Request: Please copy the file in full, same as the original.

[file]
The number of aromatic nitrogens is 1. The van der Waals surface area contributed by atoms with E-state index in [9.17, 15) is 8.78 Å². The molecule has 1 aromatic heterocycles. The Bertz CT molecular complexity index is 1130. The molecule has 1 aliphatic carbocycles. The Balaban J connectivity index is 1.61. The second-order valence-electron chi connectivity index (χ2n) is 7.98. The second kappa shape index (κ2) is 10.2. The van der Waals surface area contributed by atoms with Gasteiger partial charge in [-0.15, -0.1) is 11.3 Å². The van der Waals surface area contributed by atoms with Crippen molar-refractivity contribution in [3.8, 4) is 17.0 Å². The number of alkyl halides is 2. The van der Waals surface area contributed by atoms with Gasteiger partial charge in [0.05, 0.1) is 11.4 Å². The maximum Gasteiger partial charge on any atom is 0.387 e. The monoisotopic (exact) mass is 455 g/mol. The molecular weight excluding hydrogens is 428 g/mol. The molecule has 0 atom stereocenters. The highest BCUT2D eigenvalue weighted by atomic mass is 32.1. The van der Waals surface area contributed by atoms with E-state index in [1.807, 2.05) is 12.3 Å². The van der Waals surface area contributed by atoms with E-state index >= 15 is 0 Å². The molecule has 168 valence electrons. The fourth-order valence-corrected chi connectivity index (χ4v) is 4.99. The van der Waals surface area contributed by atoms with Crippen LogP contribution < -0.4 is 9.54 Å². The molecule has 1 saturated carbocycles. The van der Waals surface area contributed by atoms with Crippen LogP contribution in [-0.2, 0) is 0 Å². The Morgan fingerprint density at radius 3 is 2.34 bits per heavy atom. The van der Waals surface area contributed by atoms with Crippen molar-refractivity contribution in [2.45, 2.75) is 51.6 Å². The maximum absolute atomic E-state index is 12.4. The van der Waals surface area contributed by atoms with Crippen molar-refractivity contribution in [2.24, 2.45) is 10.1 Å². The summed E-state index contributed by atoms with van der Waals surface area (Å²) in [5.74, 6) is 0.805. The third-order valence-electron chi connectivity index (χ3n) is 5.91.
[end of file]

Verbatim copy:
The number of aromatic nitrogens is 1. The van der Waals surface area contributed by atoms with E-state index in [9.17, 15) is 8.78 Å². The molecule has 1 aromatic heterocycles. The Bertz CT molecular complexity index is 1130. The molecule has 1 aliphatic carbocycles. The Balaban J connectivity index is 1.61. The second-order valence-electron chi connectivity index (χ2n) is 7.98. The second kappa shape index (κ2) is 10.2. The van der Waals surface area contributed by atoms with Gasteiger partial charge in [-0.15, -0.1) is 11.3 Å². The van der Waals surface area contributed by atoms with Crippen molar-refractivity contribution in [3.8, 4) is 17.0 Å². The number of alkyl halides is 2. The van der Waals surface area contributed by atoms with Gasteiger partial charge in [0.05, 0.1) is 11.4 Å². The maximum Gasteiger partial charge on any atom is 0.387 e. The monoisotopic (exact) mass is 455 g/mol. The molecular weight excluding hydrogens is 428 g/mol. The molecule has 0 atom stereocenters. The highest BCUT2D eigenvalue weighted by atomic mass is 32.1. The van der Waals surface area contributed by atoms with E-state index in [1.807, 2.05) is 12.3 Å². The van der Waals surface area contributed by atoms with E-state index >= 15 is 0 Å². The molecule has 168 valence electrons. The fourth-order valence-corrected chi connectivity index (χ4v) is 4.99. The van der Waals surface area contributed by atoms with Crippen LogP contribution < -0.4 is 9.54 Å². The molecule has 1 saturated carbocycles. The van der Waals surface area contributed by atoms with Crippen LogP contribution in [-0.2, 0) is 0 Å². The Morgan fingerprint density at radius 3 is 2.34 bits per heavy atom. The van der Waals surface area contributed by atoms with Crippen molar-refractivity contribution in [2.45, 2.75) is 51.6 Å². The maximum absolute atomic E-state index is 12.4. The van der Waals surface area contributed by atoms with Crippen molar-refractivity contribution in [2.24, 2.45) is 10.1 Å². The summed E-state index contributed by atoms with van der Waals surface area (Å²) in [5.74, 6) is 0.805. The third-order valence-electron chi connectivity index (χ3n) is 5.91.